There seem to be quite a few devices in the low power arena, each with it's own pros and cons. Certain things that one would take for granted with a desktop/ server grade machine, such as having a wealth of expansion slots or input/ output controllers becomes less common with lower power devices, the result being that you really need to plan carefully in order to be sure that the device can provide the required interfaces for the task at hand. Having said that I was impressed that there are several really capable low power devices which provide a reasonable range of connectivity/ expansion.
I looked at the following devices:
Soekris NET5501, CompuLab fit-PC2(i), Netgear ReadyNAS
The NET5501, is based on a single core 500 MHz AMD Geode CPU and comes with up to 512MB RAM. It has 4 10/100 Mbit ethernet ports and a SATA 1.0 controller. It is incredibly power efficient drawing about 7 watts under load. It is intended for industrial application and so is built robustly, it also has 1 x PCI and 1 x MiniPCI slot so could take on routing and modem duties with the appropriate card. The presence of the PCI slots makes this device incredibly flexible in terms of it's configuration. However one frustrating thing about the NET5501 is the small amount of RAM, being limited to 512MB, is really a deal breaker for me. Also there is a distinct lack of any documentation for the 5501 which concerns me (the only available documentation refers to the 5501's predecessor, the NET4801).
fit-PC2(i) is based on a single core 2GHz Intel Atom Z550 CPU and comes with 2GM RAM. It has 2 10/100/1000 Mbit ethernet port and a SATA controller and an internal 9.5mm SATA bay for an onboard HDD. It draws 8 watts under full load (excluding HDD) and, whilst not quite as robust as the soekris is built sturdily for continual use. The fit-PC2(i) also has a build in SD card slot and onboard sound and graphics which, while not required for a headless server hugely simplifies initial O/S installation. It also has onboard 802.11n WLAN and 4 USB 2.0 ports for further expandability.
The Netgear ReadyNAS is an altogether different beast but is worth looking at, it comes in a range of different guises but is generally more aimed at providing super configurable storage than being a low power linux server. It can however be modded to the extent that you can consider it a normal linux server, however it suffers from slow CPU and lack of RAM. It also has a relatively high power consumption of around 20 watts (excluding disks) although it does have a clever timer function which can power it down based on a user defined schedule, thus reducing total power consumption.<h3>Re-evaluating my priorities.</h3>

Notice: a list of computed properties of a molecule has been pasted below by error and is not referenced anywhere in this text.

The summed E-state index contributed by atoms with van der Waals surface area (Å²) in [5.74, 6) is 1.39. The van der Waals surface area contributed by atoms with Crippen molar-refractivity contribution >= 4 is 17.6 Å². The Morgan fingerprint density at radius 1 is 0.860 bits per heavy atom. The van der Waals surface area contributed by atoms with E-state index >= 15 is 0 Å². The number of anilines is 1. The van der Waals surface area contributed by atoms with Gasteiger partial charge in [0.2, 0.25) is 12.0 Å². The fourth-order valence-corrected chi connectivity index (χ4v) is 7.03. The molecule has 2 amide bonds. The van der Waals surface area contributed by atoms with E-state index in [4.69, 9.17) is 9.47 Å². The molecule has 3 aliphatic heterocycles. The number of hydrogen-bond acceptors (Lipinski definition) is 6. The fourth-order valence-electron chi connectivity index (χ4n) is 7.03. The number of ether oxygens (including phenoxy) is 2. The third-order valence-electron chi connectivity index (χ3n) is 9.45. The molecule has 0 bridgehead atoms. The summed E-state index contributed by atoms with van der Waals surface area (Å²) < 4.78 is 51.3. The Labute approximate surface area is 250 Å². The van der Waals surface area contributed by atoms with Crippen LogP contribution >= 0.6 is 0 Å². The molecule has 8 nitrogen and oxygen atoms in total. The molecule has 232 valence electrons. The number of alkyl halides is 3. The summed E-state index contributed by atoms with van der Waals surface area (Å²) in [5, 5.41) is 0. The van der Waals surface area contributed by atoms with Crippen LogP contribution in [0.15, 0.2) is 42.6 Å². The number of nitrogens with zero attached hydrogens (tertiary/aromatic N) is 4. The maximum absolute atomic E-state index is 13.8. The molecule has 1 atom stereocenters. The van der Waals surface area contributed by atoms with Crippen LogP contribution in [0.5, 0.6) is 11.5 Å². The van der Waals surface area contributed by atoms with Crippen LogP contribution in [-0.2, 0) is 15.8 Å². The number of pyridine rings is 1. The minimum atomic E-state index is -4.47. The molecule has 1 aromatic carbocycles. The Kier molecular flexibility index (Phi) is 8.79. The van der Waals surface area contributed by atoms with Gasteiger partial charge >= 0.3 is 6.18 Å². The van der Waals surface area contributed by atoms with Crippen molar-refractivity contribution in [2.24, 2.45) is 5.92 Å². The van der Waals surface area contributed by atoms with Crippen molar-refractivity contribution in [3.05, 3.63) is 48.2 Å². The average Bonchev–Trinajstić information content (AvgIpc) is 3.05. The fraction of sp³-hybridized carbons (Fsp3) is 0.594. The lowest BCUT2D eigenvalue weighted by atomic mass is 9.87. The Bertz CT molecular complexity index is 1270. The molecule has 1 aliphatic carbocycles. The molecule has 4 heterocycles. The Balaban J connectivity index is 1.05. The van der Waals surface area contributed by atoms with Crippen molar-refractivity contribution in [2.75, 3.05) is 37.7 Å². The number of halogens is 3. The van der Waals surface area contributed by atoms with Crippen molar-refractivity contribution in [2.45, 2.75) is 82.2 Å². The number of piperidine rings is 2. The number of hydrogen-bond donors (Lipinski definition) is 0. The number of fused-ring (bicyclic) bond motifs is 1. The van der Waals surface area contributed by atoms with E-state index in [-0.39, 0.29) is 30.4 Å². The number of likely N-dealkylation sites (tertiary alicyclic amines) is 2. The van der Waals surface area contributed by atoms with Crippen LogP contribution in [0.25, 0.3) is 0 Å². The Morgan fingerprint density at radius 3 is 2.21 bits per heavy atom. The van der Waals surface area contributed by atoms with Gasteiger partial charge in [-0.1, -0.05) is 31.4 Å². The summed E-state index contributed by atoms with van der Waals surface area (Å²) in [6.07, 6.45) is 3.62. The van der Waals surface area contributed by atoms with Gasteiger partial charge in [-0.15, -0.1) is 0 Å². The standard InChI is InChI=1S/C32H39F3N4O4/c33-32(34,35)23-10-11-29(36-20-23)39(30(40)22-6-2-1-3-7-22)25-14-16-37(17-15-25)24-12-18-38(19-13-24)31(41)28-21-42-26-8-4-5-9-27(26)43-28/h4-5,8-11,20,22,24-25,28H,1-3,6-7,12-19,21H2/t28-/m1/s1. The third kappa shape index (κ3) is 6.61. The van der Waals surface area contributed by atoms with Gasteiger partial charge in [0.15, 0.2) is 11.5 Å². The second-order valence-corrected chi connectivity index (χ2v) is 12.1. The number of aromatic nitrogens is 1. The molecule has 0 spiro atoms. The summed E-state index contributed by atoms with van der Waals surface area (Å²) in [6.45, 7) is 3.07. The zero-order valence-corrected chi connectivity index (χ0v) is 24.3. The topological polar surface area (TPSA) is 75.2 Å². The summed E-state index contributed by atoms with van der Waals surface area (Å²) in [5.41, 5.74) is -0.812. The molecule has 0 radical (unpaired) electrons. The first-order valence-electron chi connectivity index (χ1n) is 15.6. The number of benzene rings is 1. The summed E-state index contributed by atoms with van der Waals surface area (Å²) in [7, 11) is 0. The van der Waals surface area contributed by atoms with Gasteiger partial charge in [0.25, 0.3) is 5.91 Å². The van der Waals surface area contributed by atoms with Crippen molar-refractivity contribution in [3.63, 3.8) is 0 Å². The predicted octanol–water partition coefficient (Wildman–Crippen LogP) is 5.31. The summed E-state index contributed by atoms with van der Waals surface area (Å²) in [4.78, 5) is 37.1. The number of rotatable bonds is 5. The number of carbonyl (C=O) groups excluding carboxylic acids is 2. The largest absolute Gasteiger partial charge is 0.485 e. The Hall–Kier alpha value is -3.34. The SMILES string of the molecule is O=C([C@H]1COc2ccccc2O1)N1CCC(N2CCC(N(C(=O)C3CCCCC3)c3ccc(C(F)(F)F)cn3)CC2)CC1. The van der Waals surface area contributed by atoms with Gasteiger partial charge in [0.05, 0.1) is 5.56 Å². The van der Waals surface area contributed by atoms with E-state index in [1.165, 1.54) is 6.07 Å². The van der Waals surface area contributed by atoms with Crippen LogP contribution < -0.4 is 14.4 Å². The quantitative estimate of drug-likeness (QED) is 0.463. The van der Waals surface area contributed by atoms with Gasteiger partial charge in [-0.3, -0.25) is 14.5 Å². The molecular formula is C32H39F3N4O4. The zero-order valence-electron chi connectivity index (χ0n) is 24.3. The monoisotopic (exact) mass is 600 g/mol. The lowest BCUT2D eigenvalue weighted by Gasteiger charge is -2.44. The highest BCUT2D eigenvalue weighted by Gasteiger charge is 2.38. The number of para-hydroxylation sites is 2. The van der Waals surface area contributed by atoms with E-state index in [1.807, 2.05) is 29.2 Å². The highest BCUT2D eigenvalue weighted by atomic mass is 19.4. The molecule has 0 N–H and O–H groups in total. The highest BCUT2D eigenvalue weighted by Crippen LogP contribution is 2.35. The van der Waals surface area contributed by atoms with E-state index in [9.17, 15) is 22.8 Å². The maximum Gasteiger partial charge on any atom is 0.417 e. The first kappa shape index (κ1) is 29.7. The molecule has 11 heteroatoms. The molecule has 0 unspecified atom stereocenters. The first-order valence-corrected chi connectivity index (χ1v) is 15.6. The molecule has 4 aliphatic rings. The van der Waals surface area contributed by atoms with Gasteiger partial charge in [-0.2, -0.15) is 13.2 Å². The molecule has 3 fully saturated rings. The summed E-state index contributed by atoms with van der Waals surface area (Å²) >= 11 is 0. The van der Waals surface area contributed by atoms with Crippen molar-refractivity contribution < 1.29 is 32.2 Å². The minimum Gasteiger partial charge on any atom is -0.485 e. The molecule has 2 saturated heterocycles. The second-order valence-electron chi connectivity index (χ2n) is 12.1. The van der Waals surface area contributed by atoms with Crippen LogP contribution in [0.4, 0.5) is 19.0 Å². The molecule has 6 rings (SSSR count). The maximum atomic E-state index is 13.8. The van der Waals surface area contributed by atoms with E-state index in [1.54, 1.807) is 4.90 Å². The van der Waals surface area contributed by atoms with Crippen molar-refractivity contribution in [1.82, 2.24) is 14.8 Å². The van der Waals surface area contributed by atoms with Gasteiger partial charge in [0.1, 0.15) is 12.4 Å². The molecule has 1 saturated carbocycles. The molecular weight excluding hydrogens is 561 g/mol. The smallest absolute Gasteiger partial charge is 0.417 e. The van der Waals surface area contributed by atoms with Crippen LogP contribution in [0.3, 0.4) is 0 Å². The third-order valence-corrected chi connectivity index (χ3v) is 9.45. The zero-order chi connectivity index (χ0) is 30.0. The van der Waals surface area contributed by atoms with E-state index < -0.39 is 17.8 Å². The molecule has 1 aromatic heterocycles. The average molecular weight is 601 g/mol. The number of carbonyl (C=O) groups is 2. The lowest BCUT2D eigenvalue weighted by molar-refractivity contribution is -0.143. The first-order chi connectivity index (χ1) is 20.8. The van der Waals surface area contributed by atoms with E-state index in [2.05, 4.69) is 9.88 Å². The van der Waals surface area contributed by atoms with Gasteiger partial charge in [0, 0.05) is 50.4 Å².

I initially prioritised having a device which could replace my router/modem, the most likely candidate for this would be to obtain a PCI ADSL modem card and a MiniPCI wireless access point card. From the devices I found available the only one which had the available expansion for this was the Soekris, costing up the options looked prohibitively expensive, furthermore, moving routing/ modem to a single box would also create a single point of failure in terms of internet access from home, which could be an almighty pain if the box went down unexpectedly. With this in mind I decided to remove this requirement and leave my existing router in place for the time being.
In order to be able to run several services on the device I was concerned that I was going to need a reasonable amount of RAM (reasonable being >= 1GB in my estimation). The Soekris does not allow increasing of RAM from it's 512MB stock, unless you want to get handy with a soldering iron, this was a limitation too far for me so the Soekris was eliminated from the runnings. It appears to be possible to increase the RAM in the ReadyNas but I felt that the power consumption of the device was too high for me to be willing to run it 24x7x365 which essentially ruled it out. This leaves us looking at the FIT PC, it comes loaded with 2GB of RAM, draws an absolutely tiny amount of electricity and has reasonably good explansion options, albeit based more around USB devices than PCI/ MiniPCI. It is also the only device which has onboard graphics which makes installation and initial configuration dead easy compared to the “fun and games setting baud rates with a serial cable” required to get a Soekris up and running. The only area that the FIT PC doesn't do so well is when compared to the native RAID and multiple disk capability of the NetGear, however having multiple disks creates an issue of power consumption so this is something I'm wiling to work around, perhaps with some more creative/ robust backup strategies. So that was it, decision made, time to order a fit-PC2(i).